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"I had so much fun reading this novel. I love reading about the lives of writers and O'Nan does a terrific job fictionalizing F. Scott Fitzgerald's final days. His vision of 1930s Hollywood, where Fitzgerald is neighbors with Humphrey Bogart and eats lunch in the same cafeteria as Spencer Tracy, is addictive reading. The dancing! The premieres! The stars! It's a Hollywood of a long gone era, glitzy and gilded, pure joy to experience on the page. This novel gives us a writer hanging between past and present, struggling to stay afloat, writing to save himself. O'Nan's pacing and dialogue are dynamite. Those of us who remember that made-for-cable movie starring Jeremy Irons as Fitzgerald and Neve Campbell as his final secretary, Frances, will be absolutely delighted by this story."— Julie W.
“This novel begins after F. Scott Fitzgerald and his wife Zelda have streaked across the Jazz Age sky like bright, shiny shooting stars. Scott is in Hollywood working as a script doctor and shakily holding on to sobriety; Zelda is in a mental hospital clinging to sanity just as tenuously. Unaccustomed to the workaday world, Scott struggles to prove his worth in Hollywood by showing up to work on time, paying his bills, and living a life of quiet desperation. Gone are the days of wine and roses; Scott must now learn to live as if there is a tomorrow. O'Nan offers a subtle portrait of an American icon as an ordinary man attempting to redefine himself after nearly losing it all.”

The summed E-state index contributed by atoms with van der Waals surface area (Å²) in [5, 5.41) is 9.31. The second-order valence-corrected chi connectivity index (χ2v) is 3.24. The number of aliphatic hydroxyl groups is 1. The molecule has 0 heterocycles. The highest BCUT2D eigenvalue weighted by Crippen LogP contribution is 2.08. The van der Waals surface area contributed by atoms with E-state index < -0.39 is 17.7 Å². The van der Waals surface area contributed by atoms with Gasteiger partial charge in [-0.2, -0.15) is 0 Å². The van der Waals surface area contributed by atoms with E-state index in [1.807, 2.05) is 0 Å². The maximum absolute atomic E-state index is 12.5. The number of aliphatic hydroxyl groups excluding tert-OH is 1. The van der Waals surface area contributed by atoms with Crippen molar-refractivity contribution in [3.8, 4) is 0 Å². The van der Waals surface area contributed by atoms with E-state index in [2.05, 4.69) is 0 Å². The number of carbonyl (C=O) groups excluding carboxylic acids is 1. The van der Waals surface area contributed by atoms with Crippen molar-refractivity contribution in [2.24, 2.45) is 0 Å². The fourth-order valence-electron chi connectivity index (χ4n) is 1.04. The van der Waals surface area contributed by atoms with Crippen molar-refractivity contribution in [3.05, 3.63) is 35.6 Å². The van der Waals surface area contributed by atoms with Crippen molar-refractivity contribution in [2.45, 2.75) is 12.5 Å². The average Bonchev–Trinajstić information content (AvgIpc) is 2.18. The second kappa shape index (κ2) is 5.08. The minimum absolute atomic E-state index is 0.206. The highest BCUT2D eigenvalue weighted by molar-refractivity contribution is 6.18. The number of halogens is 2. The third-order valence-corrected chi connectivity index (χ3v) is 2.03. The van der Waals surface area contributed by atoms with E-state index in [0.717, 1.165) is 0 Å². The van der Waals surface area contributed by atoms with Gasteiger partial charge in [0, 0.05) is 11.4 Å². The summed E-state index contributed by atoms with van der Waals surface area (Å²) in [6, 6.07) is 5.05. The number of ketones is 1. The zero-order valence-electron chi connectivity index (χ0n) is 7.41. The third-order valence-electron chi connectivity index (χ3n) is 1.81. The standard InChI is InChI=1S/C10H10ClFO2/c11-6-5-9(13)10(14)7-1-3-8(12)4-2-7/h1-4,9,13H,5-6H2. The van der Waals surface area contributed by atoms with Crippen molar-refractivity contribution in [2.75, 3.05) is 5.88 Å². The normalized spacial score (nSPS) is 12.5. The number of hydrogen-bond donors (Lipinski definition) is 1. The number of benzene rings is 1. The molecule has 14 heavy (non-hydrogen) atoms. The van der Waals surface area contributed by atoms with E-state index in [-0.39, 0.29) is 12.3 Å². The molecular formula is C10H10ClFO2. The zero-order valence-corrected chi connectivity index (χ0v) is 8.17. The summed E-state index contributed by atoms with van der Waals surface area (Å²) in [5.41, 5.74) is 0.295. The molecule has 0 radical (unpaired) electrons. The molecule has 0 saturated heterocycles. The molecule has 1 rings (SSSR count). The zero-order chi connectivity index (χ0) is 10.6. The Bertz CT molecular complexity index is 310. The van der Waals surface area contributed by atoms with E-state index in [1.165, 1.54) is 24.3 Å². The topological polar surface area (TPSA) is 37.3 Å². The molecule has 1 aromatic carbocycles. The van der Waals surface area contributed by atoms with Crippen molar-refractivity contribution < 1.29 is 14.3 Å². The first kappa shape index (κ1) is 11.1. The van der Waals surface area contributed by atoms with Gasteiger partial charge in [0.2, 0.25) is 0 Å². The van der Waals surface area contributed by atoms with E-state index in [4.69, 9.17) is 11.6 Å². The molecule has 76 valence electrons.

— Kerry Spaulding, University Book Store, Mill Creek, WA
In 1937, F. Scott Fitzgerald was a troubled, uncertain man whose literary success was long over. In poor health, with his wife consigned to a mental asylum and his finances in ruins, he struggled to make a new start as a screenwriter in Hollywood. By December 1940, he would be dead of a heart attack.
Those last three years of Fitzgerald's life, often obscured by the legend of his earlier Jazz Age glamour, are the focus of Stewart O Nan's gorgeously and gracefully written novel. With flashbacks to key moments from Fitzgerald's past, the story follows him as he arrives on the MGM lot, falls in love with brassy gossip columnist Sheilah Graham, begins work on The Last Tycoon, and tries to maintain a semblance of family life with the absent Zelda and daughter, Scottie.
Fitzgerald's orbit of literary fame and the Golden Age of Hollywood is brought vividly to life through the novel's romantic cast of characters, from Dorothy Parker and Ernest Hemingway to Humphrey Bogart. A sympathetic and deeply personal portrait of a flawed man who never gave up in the end, even as his every wish and hope seemed thwarted, West of Sunset confirms O Nan as possibly our best working novelist (Salon).